# News American Community Survey - The Gov wants to know

1. May 17, 2006

### Staff: Mentor

I am still trying to understand this, but the US Census Bureau is collecting very detailed personal information. I am still trying to understand if it is mandatory. Pattylou got one.

What do you think?

I can understand the need to know how many people actually live in a geographical area in order to apportion representatives according to population, but they Gov is really getting very personal.

Last edited by a moderator: May 2, 2017
2. May 17, 2006

### Rach3

http://www.census.gov/acs/www/SBasics/What/What1.htm [Broken]

The methodology of this survey is bold and breathtakingly muddled.

Last edited by a moderator: May 2, 2017
3. May 17, 2006

### Staff: Mentor

I don't understand the rationale behind collecting these data. I've heard its for local planning purposes - but that's local and state government. What the heck is the Federal government doing collecting this information?

The fact that it is mandatory - and one HAS to answer the questions!

Talk about snooping into one's private life.

4. May 17, 2006

### syko sykes

"response is mandatory"... that doesn't mean that you have to tell the truth. Also, although that information seems rather intrusive, some part of the government already has most of that information. Between filing taxes, Social Security, etc. etc. there isn't much you're telling them that they don't have.

Also, this is just a survey. Nobody can use any of that information against you in any way, it's just for "statistical purposes" and is "strictly confidential" like Big Brother Sam said.

5. May 17, 2006

### Staff: Mentor

I guess I missed where it says it's mandatory, but I didn't search much, it's nothing personal, but it is helpful for community planning.

I would assume the information will be shared with local communities. I have voluntarily participated in similar surveys locally to help with determining needs for transportion, schooling and road expansion. I think this is great.

People are getting WAAAY too paranoid.

6. May 17, 2006

### Art

Ah, but even paranoids have enemies.

7. May 17, 2006

### SOS2008

Looking briefly at the survey, my guess is they want to update stats not only for proper representation, but also property taxes, correlation between income and housing debt as well as health burdens, etc. I think the census is always anonymous, isn't it? And I wonder how an illegal alien will feel about the fine for not responding...

One thing they will see is new disparity in many regions. For example, Arizona is a "right to work state" (no unions) and is one of only three or four states in the entire nation that does not have its own minimum wage established (above the federal minimum). Add to that the illegal population now estimated at 35 percent. Aside from nationwide inflation in education, health care, and energy, housing in Arizona is now out of reach for most people, and I understand the large number of apartment-to-condo conversions will result in increased rent. If pay does not keep pace in states like Arizona, combined with an increased tax burden, the effects will soon be seen.

8. May 17, 2006

### Cyrus

Astonuc, you do not have to give them an answer. If I recall correctly, all you have to tell them is how many people live there. You have the right to tell them to leave, even if they threat to come back with a police officer. I'd tell them to get lost, or they can talk to your lawyer.

9. May 17, 2006

### Staff: Mentor

You know, some of the surveys are for the good. It helps to point out problems.

I have a friend that has studied old census reports and it's fascinating.

10. May 17, 2006

### Staff: Mentor

We did the census form in 2000. I haven't seen the ACS.

I don't have a particular problem with it, except for the details on mortgage, second mortgage, insurance, . . . . , interest income. It does seem unnecessarily intrusive. Would it not suffice to simply ask "Do you own or rent the home?"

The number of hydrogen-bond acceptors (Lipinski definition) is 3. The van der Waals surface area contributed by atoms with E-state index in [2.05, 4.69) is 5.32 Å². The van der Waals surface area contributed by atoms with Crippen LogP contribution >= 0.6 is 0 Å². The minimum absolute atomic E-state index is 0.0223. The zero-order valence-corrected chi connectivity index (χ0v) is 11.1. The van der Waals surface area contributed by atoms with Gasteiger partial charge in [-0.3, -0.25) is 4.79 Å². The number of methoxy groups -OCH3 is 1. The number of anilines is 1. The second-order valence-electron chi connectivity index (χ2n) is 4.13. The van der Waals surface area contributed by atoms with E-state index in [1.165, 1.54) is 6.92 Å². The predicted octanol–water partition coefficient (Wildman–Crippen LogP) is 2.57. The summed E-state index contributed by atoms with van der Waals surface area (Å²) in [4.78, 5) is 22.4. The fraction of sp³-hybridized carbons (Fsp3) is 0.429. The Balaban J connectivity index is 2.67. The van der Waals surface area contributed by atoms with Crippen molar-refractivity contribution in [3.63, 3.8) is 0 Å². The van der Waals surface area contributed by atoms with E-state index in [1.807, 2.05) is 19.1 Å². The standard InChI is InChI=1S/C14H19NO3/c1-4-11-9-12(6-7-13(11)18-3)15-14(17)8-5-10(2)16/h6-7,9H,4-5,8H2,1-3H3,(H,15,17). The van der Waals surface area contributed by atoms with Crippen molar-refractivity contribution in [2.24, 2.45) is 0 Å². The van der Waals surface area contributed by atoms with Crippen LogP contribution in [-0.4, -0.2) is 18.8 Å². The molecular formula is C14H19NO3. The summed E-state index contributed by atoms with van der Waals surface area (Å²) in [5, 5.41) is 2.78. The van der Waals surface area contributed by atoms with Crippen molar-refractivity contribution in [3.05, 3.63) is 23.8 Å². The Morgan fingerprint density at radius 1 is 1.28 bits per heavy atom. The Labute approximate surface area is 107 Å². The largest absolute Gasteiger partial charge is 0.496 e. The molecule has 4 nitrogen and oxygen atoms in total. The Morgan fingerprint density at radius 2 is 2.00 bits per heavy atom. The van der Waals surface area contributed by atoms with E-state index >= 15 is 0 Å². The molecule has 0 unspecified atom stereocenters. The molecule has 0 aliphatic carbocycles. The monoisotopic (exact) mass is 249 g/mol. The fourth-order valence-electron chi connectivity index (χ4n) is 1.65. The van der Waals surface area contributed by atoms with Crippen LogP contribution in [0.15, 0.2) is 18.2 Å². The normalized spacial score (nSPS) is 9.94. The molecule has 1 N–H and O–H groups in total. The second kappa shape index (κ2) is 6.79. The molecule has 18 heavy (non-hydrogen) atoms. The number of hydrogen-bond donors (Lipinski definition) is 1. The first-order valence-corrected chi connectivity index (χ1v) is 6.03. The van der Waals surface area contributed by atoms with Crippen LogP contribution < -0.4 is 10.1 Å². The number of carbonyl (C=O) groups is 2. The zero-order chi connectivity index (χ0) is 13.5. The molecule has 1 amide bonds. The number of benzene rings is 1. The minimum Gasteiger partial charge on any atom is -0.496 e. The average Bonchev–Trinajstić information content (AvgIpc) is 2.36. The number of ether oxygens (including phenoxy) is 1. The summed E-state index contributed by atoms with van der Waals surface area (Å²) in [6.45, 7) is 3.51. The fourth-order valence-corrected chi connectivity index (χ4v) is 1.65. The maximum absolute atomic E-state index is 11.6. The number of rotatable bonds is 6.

I rent office at an Architect/Engineering firm that does a lot of the land development in the area, and I have been heavily involved in planning issues. The Federal government is always very indirectly invovled, because the Federal money goes to state and local governments.

The local governments and states do use census data to develop the demographics of the area. I have seen details, but not personal financial information.

I agree. I have used such data, and it is fascinating, especially when taken over several decades.

Last edited: May 17, 2006
11. May 17, 2006

### Staff: Mentor

You don't have to answer what you're not comfortable in disclosing, I guess they want to see if people are living beyond their means in some areas. But I wouldn't say they need to know that. They're always going to ask for more than they expect.

But they have that information through tax returns.

12. May 17, 2006

### Pengwuino

13. May 17, 2006

### loseyourname

Staff Emeritus
These are exactly the same questions from the old long form. They're completely full of crap to act like this is a "reengineering" of the Census, unless they've simply changed the way they do the sampling. The old long form was sent to every 6th household, with the sequence chosen randomly.

Edit: Never mind. Looking at, it's pretty obvious what was changed. These are the same questions from the long form, but this will be administered every year, instead of every ten years. The information is used mainly in allocating federal funds.

Also, apparently you already could be fined for refusing of neglecting to answer the Census questionnaire. The amendment here raises the fine from not more than $100 to not more than$5000. I have no wonder if anyone has ever actually been fined for this, though. When I was an enumerator in 2000, we were told to be persistent, but that was all. We weren't even told that people could be fined. We were instructed to tell people the law said they had to fill out the form, but if they refused, there wasn't much we could do. We were not law enforcement.

Last edited: May 18, 2006
14. May 18, 2006

### edward

Whether this turns out to be good or bad depends on how and by whom the information is used. It has the potential to be totally missused.

In recent years I tend to be suspicious of anything new that the federal govenment does. To me this has NSA and "connecting the dots" written in the fine print.

As for the mandatory part, it definitely is, even to the point of fines for not answering all questions.